Fears grow over LA higher ed funding during budget crisis

Fears grow over LA higher ed funding during budget crisis
LSU-Shreveport Chancellor Larry Clark hosting a budget briefing for staff, students
LSU-Shreveport Chancellor Larry Clark hosting a budget briefing for staff, students

SHREVEPORT, LA (KSLA) - While news that the state of Louisiana will resume partial TOPS payments next week came as relief for college students on Friday, future funding of that program remains in doubt.

LSU-Shreveport Chancellor Larry Clark held a briefing Friday afternoon on the state's budget crisis and what it means to higher education to staff members and a smattering of students.

It came on a day that began with the most uncertainty surrounding the TOPS Scholarship funding for in-state students. We caught up with LSU-S freshman student Lauren Washington, who recalled, "I know, my mom told me last night she saw it on Facebook that TOPS is over and I'm like, 'Noooooo!'"

But that obituary for TOPS turned out to be premature, at least through the end of the spring semester. The state announced the nearly $50,000 recipients of the scholarship money in Louisiana won't be affected because 80 percent of the funding will resume next week and colleges and universities will absorb the rest.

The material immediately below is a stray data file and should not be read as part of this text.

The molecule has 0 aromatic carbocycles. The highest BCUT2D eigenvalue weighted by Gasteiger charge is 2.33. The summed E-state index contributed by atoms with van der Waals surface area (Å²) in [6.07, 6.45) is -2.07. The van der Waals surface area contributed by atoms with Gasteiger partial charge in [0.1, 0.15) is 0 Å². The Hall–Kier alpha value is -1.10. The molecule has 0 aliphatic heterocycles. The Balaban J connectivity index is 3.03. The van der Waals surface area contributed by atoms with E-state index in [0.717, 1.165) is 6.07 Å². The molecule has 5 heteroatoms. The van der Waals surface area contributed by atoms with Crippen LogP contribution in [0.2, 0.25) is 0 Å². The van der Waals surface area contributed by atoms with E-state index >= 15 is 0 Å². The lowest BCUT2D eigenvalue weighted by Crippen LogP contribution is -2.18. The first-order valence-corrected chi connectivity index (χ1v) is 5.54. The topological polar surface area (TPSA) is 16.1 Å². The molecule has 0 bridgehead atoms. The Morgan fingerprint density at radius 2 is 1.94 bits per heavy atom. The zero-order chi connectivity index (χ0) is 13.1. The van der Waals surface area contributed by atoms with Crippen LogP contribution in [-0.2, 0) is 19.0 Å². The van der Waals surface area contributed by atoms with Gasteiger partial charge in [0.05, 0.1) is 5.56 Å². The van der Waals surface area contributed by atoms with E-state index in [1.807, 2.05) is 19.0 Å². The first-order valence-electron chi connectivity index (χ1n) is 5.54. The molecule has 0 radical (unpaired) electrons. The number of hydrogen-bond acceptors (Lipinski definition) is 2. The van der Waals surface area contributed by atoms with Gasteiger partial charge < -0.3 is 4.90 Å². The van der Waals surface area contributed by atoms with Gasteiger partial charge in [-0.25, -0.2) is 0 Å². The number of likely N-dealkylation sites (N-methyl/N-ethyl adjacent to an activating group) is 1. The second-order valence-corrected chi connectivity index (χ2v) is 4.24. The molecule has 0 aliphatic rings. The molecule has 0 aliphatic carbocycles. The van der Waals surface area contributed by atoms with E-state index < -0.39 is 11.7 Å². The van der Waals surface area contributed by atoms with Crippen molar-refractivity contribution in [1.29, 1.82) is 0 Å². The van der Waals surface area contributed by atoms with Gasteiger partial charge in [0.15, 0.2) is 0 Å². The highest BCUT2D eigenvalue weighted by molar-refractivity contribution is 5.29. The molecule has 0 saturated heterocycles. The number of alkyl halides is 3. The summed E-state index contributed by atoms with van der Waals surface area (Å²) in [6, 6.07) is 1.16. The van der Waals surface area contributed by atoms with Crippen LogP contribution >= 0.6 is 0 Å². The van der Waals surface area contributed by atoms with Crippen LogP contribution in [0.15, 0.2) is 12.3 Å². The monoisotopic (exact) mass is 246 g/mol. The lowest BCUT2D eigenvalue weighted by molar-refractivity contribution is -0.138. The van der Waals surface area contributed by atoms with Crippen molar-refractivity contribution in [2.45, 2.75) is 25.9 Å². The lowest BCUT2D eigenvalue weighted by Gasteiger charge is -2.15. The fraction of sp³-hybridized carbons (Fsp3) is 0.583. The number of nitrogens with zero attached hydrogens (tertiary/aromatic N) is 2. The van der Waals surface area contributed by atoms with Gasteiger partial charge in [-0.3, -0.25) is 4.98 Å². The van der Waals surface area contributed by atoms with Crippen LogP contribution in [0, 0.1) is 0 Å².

That 20 percent drop in TOPS payments will have a big impact on places like LSU-Shreveport, where 629 students are recipients of that scholarship. That will translate into a cut of $342,800 just for Spring semester, according to Chancellor Clark.

But for next school year, TOPS is only funded 25 percent, so far. That was part of the governor's plea to lawmakers in Thursday night's statewide televised address ahead of the special legislative session that starts in Baton Rouge on Sunday.

During that address, Edwards pleaded, "The Louisiana TOPS Scholarship Fund is now so depleted that if the legislature does not raise additional revenue, fewer high school students will receive awards and current recipients are in jeopardy of losing their existing scholarships for next year."

That cloud of uncertainty about next year hangs over the heads of many students at LSU-S, like Lauren Washington. "Well, it's like pretty much everyone here that I've talked to going to drop out, be a waitress for the rest of my life, why not?"

During Chancellor Clark's briefing to staff and students, he also addressed the other big issue facing higher education. He told the crowd, "There are some campuses that can't make payroll past March."

Governor Edwards also urged state lawmakers to approve all sorts of tax hikes during Thursday night's televised address.

Otherwise, Edwards warned that some campuses will be forced to declare financial bankruptcy, which would include massive layoffs and the cancellation of classes.

The governor concluded that if you are a student attending one of these colleges or universities that's forced to close, it means that you would receive a grade of incomplete.

Michael Hammons, a senior at LSU-S, hopes to graduate in December but lamented, "I don't know what this is going to mean for me as far as a career is concerned or what I would have to do?  Would I have to leave the state to be able to continue my education or what that may be. So, this has me very concerned."

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